Hostile bid thrusts low profile financier into spotlight

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When Jim Craig moved to London from Australia in 2001, it would have been hard to imagine that four years later he would be leading a hostile bid for the London Stock Exchange.

At the time, Macquarie was still a small player in London. But over the next few years the softly-spoken executive embarked on a rapid expansion, swallowing up assets as diverse as Bristol and Birmingham Airports, South East Water (all in the UK), wind farms in France and Sweden and Yellow Brick Road, an operator of telephone directories across Europe.

Macquarie’s acquisition spree, and the prices it has been willing to pay for some assets, has made it the first call for many bankers selling a business. Indeed, some bankers will ask Macquarie to show an interest in a particular deal in the knowledge that it may prompt other bidders to offer more.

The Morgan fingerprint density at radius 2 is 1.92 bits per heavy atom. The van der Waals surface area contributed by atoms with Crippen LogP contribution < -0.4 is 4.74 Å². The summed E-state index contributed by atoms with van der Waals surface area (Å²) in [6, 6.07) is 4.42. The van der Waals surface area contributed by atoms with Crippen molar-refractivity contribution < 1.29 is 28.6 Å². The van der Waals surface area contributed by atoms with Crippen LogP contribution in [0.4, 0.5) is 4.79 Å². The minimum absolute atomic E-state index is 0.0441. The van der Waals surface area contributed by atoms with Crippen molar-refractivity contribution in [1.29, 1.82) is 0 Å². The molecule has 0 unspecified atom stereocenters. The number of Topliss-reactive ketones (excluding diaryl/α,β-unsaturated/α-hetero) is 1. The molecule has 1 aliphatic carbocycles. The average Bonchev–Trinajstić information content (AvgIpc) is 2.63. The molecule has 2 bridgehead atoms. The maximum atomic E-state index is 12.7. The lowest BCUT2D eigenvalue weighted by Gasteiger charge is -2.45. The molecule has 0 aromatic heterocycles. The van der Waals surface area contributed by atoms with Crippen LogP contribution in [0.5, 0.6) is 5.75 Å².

From his office at the top of City Point, the office block near Moorgate Station in the heart of the City, Mr Craig oversees a European operation of 500 people. Of these, half work in corporate finance and in the bank’s funds, while the rest work in areas such as commodities and equities.

Mr Craig did not start out as an infrastructure expert. After joining Macquarie in 1994 he specialised as a corporate financier, and worked on several gold mining transactions. He moved to London in 2001 to take charge of the bank’s European advisory business, quickly expanding the team of infrastructure experts with dedicated experts in areas such as airports, toll roads and utilities. In August 2003, he became head of Macquarie’s European operations, replacing John Roberts, who returned to Sydney.

Despite Macquarie’s rapid growth, Mr Craig has kept a relatively low profile. Following yesterday’s bid, however, he finds himself firmly in the spotlight.

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